sleepy cat

It wasn’t as if I’d had an energy-draining day at the Day Job on Friday.  In fact, it was smooth sailing for most of the afternoon.  I kept myself busy by catching up on personal emails and listening to some new release tunage.  After work we went for a walk to the Legion of Honor Museum up on the hill (it’s just a little over a mile from our house by foot, uphill 98% of the way) for a sneak preview of their Degas, Impressionism and the Paris Millenery Trade exhibit.  A bit tired from the walk but otherwise just fine.

Did I get any writing work done, though?  Not a word.

Nor did I get any work done Saturday, when we went to see a movie at the Opera Plaza (the documentary Letters from Baghdad) and afterwards stopped by Green Apple to buy a few books I’d been looking for.  I did turn on the PC to update a few drivers and software, but spent the rest of the day catching up on webcomics that I’d been backed up on.  [I’m a big fan of webcomics for multiple reasons and will most likely have a future post on them at some point!]

Sunday was shopping day, so hopefully some time tonight I’ll be able to squeeze in some Lidwells work.  If I’m not distracted by other things!  Heh.

It’s not all that often that I’ll take a day or two off without feeling some sort of guilt.  I’m at that point in my writing career where I’m once again comfortable with my processes, that I don’t feel the need to rush to get things done.  [I’ll still kick myself for procrastinating, but that’s more about getting my daily processes started in the first place.]  I can afford a few days off where I’m living a normal life, watching TV and going out into the world and whatnot.

It’s a struggle of many writers, considering many of them are like me, juggling their writing career with their Day Job.  You can’t really decide ‘I’m gonna play hooky from my Day Job, I deserve to do it now and again’, at least not without consequences and/or lost pay.  On the same token, you don’t want to do that with your writing either, because a) that’s admitting your writing is less important (which you do NOT want to admit), and b) that’s one less day you’re moving forward, one more day your story is just sitting there, doing nothing.  It’s also why, when writers do take a day off from writing AND their Day Job, it’s usually for vacation purposes and purposely doing nothing, and STILL feel guilty about it.

Still, it’s a struggle I’ve gotten under control.  I’ve been hitting over 2000 words daily, between blog posts, personal journalling and occasional poetry writing, the 750 practice words on Secret Next Project, and Lidwells.  My deadline stress is light.  My near-future plans are clear.  The docket is a hell of a lot clearer than it was just a few years earlier.  I can afford to take a writing day off…especially if that day is spent reading and watching other people’s creations with an eye on what their own processes were!  [See what I mean about Writer Brain never being completely turned off?]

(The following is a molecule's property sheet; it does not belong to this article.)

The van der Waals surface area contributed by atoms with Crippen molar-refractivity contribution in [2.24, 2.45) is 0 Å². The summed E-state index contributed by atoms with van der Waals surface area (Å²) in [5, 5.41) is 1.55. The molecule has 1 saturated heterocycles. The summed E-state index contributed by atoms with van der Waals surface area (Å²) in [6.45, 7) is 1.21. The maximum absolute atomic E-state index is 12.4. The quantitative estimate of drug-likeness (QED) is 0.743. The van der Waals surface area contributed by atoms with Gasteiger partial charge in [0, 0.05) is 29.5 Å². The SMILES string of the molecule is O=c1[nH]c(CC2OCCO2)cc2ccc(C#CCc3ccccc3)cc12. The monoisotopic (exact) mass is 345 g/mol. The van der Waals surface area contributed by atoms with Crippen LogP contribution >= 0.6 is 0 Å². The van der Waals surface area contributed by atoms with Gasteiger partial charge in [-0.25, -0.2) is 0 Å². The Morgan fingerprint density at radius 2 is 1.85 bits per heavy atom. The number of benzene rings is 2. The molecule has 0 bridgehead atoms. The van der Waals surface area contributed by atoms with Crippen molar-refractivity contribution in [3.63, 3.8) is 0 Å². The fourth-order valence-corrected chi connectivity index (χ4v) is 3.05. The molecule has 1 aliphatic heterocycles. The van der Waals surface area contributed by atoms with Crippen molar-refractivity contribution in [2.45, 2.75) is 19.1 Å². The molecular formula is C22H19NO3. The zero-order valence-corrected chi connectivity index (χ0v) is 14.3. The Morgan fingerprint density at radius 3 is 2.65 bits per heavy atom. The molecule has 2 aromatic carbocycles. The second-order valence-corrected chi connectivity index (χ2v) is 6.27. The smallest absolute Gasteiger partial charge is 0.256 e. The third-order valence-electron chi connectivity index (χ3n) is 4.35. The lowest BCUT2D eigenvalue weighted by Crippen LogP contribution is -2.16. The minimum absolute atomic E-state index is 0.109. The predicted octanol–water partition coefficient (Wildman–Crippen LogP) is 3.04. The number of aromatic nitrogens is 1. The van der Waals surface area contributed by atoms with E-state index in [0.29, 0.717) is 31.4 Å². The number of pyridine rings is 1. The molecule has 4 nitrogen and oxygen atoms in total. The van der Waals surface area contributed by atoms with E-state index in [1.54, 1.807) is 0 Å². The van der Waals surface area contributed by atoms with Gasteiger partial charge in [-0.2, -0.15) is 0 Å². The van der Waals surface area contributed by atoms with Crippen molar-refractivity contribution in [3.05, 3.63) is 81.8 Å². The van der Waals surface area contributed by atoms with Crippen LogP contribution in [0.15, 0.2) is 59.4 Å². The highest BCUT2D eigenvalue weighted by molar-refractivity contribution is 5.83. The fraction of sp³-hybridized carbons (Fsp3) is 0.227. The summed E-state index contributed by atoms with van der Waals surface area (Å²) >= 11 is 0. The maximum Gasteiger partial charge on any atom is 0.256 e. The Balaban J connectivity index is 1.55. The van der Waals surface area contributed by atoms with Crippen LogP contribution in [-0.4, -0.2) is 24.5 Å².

I can afford to be lazy every now and again, and not feel the least bit guilty.  I just need to remember to enjoy it!

Last minute

(c) Bill Watterson, of course.

Sure, I’ll gladly admit that I’m a procrastinating writer.  We all are to some extent.  I’m typing this out right now on Sunday evening when I really should be working on Chapter Seven (of forty-four) of the galley edit of The Balance of Light.  I should have typed this out earlier instead of cleaning out my email box (which, to be honest, was backed up due to “I’ll look at it later” procrastination).

I’ve always been horrible at things like that.  I was always handing in homework and term papers late, or being on time but handing in my less-than-stellar attempt.  I was always distracted by music listening or futzing around with my personal creative projects that were always so much more interesting to me.  In retrospect I was definitely one of those kids who probably would have benefited from learning from Real Life rather than school.

So why now?  Why am I still procrastinating?  Well, again — it happens to the best of us.  The latest Twitter news and arguments, the unnatural lure of cat gifs, that new episode of that show everyone talks about.  For me, I have a terrible habit of saying “I’ll get to it momentarily, I just have to finish doing this first.”  Whatever this happens to be, it’s probably not as  important as trying to reach a self-assigned publication deadline or wanting to remain loyal to a self-assigned blogging schedule.  Amanda calls me on it all the time.

Granted, I’m not nearly as bad as I used to be.  Back in my Belfry days, even when I had all the time in the afternoon to goof off (and often did), my writing session schedule would start promptly at 7pm and roll until 9pm.  Unfortunately, a good half hour would be wasted doing two things:  deciding which music I wanted to listen to that evening, and playing a few games of FreeCell.  “Just to get in the mood,” I’d say to myself.  Thankfully I grew out of that.  Now I’m just goofing off on Twitter!   Heh.

Thing is, though:  I know that I’m procrastinating.  And I’m aware of what I’m doing to add to it.  Which means that the only thing I really need to do to combat it?  STOP DOING IT ALREADY, JEEZ.   Sure, easier said than done sometimes, but it can be done.

And now I’ve got Monday’s blog entry good to go.